The Effect of Variable Seed Rate Proportions on Agronomic Attributes, Dry Matter Production, Biological Potential and Economic Viability of Some Grass-Legume Mixed Pastures
An experiment was conducted to assess the agronomic attributes, dry matter (DM) yield, biological potential and economic viability of grass-legume mixtures at Haramaya University in Ethiopia during 2004 and 2005. Chloris gayana, Panicum coloratum, Melilotus alba and Medicago sativa were planted as pure stand and in mixtures using 50:50, 33: 67, 67: 33, 25: 75 and 75: 25 seed rate proportion to give 24 treatments in a randomised complete block design with 3 replications. There were significant (P < 0.05) differences in the number of seedlings per m2 (SLM), row cover, number of tillers per m2, days to 50% flowering (DF 50%) of the grass components among the grass/legume combinations due to seed rate proportions. Moreover, SLM, the number of branches per m2, the height of the plant at harvest, DF 50% of the legume components were significantly (P < 0.05) affected among the mixtures due to seed rate proportions. There was a significant (P < 0.05) difference in the DM yield of pure stand grasses and legumes, and their mixtures due to seed rate proportion. Significant (P < 0.05) effects were also observed on the relative yield (RY), the relative total yield (RTY), the relative crowding coefficient (RCC) and the aggressivity index of both the grass and legume components and their mixtures due to different seed rate proportions throughout the study. The two years\' mean RTY of all grass-legume mixtures were greater than one (range: 1.23-2.11) and Chloris mixed with Melilotus and Medicago with 67: 33 seed rate proportion had higher RTY than other mixtures. Both the grass and legume components in the mixture produced mean RCCs values in excess of unity and almost equal values in both components, indicating that all yielded better in the mixture than expected in pure stands at different seed rates. Chloris gayana mixed with Melilotus alba at 50:50 and 33:67 seed rate proportion gave higher DM yield, average net return/ha and average net return/ha/yr compared to pure stand grasses and legumes and their different mixtures during the study. Therefore, to alleviate the feed scarcity in the area; these grass-legume mixtures could be introduced to smallholder farms. In addition, further studies on animal performances should be conducted using feeding trials and under grazing conditions.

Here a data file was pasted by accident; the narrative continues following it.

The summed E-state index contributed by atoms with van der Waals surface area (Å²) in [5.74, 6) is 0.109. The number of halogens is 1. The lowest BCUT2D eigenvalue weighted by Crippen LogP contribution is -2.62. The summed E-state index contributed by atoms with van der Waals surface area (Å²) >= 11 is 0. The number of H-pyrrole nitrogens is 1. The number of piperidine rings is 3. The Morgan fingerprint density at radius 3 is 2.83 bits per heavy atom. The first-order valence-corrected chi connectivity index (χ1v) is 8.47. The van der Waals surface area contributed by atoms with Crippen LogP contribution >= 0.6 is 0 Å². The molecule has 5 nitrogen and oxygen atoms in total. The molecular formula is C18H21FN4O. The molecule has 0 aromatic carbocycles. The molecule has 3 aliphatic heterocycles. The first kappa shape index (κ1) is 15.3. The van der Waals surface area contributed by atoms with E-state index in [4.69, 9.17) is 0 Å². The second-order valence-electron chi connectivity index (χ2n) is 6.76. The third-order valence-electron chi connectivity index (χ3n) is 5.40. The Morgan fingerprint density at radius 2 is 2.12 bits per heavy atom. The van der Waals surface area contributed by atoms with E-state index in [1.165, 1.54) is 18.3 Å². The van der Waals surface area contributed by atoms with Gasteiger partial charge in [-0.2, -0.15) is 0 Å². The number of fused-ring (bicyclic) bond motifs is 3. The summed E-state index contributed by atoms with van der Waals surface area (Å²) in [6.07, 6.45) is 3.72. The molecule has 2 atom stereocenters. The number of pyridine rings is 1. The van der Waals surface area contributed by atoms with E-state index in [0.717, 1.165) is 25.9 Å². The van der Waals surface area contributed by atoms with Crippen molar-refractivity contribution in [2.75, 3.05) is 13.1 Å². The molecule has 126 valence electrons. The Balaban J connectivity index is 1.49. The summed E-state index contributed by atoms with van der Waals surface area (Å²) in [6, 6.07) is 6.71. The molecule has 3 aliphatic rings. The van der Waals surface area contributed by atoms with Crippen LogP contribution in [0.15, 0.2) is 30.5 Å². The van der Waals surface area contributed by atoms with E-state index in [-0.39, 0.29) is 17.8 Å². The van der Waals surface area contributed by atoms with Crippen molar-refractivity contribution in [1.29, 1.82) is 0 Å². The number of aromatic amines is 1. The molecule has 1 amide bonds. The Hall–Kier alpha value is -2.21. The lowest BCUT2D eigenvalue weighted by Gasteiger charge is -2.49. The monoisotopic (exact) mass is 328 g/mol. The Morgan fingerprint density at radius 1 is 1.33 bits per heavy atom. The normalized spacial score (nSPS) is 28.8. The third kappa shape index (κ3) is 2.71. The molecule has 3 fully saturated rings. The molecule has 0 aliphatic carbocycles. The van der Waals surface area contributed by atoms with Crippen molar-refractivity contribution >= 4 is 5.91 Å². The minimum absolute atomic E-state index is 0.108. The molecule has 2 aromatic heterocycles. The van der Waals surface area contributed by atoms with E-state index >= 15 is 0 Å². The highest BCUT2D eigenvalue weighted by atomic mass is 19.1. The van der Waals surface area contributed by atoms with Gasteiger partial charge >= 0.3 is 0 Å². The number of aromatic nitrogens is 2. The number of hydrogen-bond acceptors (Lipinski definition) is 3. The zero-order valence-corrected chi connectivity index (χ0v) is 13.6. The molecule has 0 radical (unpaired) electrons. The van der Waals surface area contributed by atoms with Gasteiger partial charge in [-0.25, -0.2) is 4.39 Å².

Keywords: Agronomic Attributes; Biological Potential; Dry Matter Yield; Economic Viability; Grass/Legume Mixture; Seed Rate Proportion
East African Journal of Sciences Vol. 2 (2) 2008: pp. 95-104
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